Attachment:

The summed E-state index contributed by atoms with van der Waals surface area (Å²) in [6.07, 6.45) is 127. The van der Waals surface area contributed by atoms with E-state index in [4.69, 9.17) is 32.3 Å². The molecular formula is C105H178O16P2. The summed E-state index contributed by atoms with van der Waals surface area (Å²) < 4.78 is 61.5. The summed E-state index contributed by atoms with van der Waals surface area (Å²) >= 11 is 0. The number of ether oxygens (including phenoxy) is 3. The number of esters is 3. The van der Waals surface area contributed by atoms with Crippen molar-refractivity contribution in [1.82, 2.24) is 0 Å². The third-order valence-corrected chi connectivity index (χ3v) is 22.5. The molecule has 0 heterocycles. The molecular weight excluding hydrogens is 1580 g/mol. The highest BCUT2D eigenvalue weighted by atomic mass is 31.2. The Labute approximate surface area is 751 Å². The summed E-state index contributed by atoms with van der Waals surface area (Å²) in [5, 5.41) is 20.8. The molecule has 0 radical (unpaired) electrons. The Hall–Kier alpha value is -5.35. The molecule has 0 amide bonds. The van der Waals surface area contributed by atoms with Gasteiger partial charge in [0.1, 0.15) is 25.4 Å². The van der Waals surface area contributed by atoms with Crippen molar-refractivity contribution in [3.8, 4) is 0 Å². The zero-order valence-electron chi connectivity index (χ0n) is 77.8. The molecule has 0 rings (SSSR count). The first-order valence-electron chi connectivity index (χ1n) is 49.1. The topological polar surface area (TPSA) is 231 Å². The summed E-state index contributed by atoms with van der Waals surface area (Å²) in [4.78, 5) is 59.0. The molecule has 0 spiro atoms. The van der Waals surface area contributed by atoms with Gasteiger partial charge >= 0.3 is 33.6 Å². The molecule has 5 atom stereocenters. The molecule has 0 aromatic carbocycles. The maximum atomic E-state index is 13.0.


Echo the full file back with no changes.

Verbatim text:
The summed E-state index contributed by atoms with van der Waals surface area (Å²) in [6.07, 6.45) is 127. The van der Waals surface area contributed by atoms with E-state index in [4.69, 9.17) is 32.3 Å². The molecular formula is C105H178O16P2. The summed E-state index contributed by atoms with van der Waals surface area (Å²) < 4.78 is 61.5. The summed E-state index contributed by atoms with van der Waals surface area (Å²) >= 11 is 0. The number of ether oxygens (including phenoxy) is 3. The number of esters is 3. The van der Waals surface area contributed by atoms with Crippen molar-refractivity contribution in [1.82, 2.24) is 0 Å². The third-order valence-corrected chi connectivity index (χ3v) is 22.5. The molecule has 0 heterocycles. The molecular weight excluding hydrogens is 1580 g/mol. The highest BCUT2D eigenvalue weighted by atomic mass is 31.2. The Labute approximate surface area is 751 Å². The summed E-state index contributed by atoms with van der Waals surface area (Å²) in [5, 5.41) is 20.8. The molecule has 0 radical (unpaired) electrons. The Hall–Kier alpha value is -5.35. The molecule has 0 amide bonds. The van der Waals surface area contributed by atoms with Gasteiger partial charge in [0.1, 0.15) is 25.4 Å². The van der Waals surface area contributed by atoms with Crippen molar-refractivity contribution in [3.8, 4) is 0 Å². The zero-order valence-electron chi connectivity index (χ0n) is 77.8. The molecule has 0 rings (SSSR count). The first-order valence-electron chi connectivity index (χ1n) is 49.1. The topological polar surface area (TPSA) is 231 Å². The summed E-state index contributed by atoms with van der Waals surface area (Å²) in [4.78, 5) is 59.0. The molecule has 0 spiro atoms. The van der Waals surface area contributed by atoms with Gasteiger partial charge >= 0.3 is 33.6 Å². The molecule has 5 atom stereocenters. The molecule has 0 aromatic carbocycles. The maximum atomic E-state index is 13.0.